I love the idea that any place or moment can become sacred as a result of how we engage and interact with it.

Jan L. Richardson in her book, Sacred Journeys, writes that, “Sacred space is born of relationship, of care, of what we give and receive.”

So sacred experiences can transpire simply as a result of how we choose to enter and experience spaces. It is through becoming deliberate, taking the time to pause and use all of our senses to examine that moment. Seeking to uncover, and then to savour, the holy and hallowed that can be found.

Slowing down and becoming more perceptive allows us the opportunity to recognize the divine. Attentiveness allows us to fully embrace whatever blessings are available to us in that moment of time. And yes, beauty and the hallowed exists, and can be found, even in the spaces that are messy or uncertain or intense.

So the sacred is not something that just happens in a church on a Sunday – but it is something that can happen even during what may seem to be the ordinary moments of our daily lives.

For while moments or spaces may appear unassuming, they have the power to be beautiful and holy and divine.

Like the moment I experienced the other day when I entered the shaded, tranquil woods and noticed the sun softly filtering downward through the canopy of massive cedar trees. Or the moments in the early morning where I sit my front porch welcoming the freshness of a new day, drawing on the quiet and stillness,  and delighting in the aroma and taste of that first cup of morning coffee. Or those treasured moments where one of my grandsons nuzzles his head into the crook of my neck, snuggling close,  his little heart beating time against mine.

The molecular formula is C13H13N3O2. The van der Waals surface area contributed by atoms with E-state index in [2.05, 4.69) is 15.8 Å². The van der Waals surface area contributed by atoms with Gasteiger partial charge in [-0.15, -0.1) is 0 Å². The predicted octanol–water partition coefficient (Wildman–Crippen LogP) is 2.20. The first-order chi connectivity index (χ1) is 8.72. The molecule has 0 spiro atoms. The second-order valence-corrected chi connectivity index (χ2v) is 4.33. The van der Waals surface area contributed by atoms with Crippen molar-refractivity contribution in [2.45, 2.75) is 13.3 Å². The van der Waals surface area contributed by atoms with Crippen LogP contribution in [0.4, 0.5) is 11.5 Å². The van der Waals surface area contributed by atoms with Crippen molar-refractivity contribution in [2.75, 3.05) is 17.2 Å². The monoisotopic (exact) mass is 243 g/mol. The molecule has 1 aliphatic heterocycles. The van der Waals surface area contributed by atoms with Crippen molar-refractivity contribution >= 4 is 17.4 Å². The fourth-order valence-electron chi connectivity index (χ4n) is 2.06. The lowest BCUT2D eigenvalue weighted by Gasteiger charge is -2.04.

But, instead of choosing to lean into the potential sacred of these spaces we can to tend to rush through our days, priding ourselves as we engage in multi-tasking and completing our to-do lists. And we can end up loosing touch with the sacred and its power to transform and heal and renew.

Judith E. Smith, in, “This Ground is Holy Ground” in Weavings: A Journal of the Christian Spiritual Life, describes it this way:

“We can become so focused, as I have been, on our accomplishments that we will not even see the holy, sacred, healing grace of God present around us as we travel. And if we do not stop and look, our woundedness and alienation and fatigue will grow, and we will never be able to hear our own voice. We need to rest and allow our spirits to be healed and made whole along the way, not so that we can do better or travel farther but so that we will make the journey in our own good time. And sometimes we ought to linger, perhaps for a long time, until the beauty of that place has shaped us from the inside.”

Every single day there are countless possibilities of receiving and experiencing the beauty of God’s presence and creation and provision – if we just lean into the sacredness. But it is entirely up to us. To seek and to discover, in each moment, in each space, the hallowed and the sacred.

 

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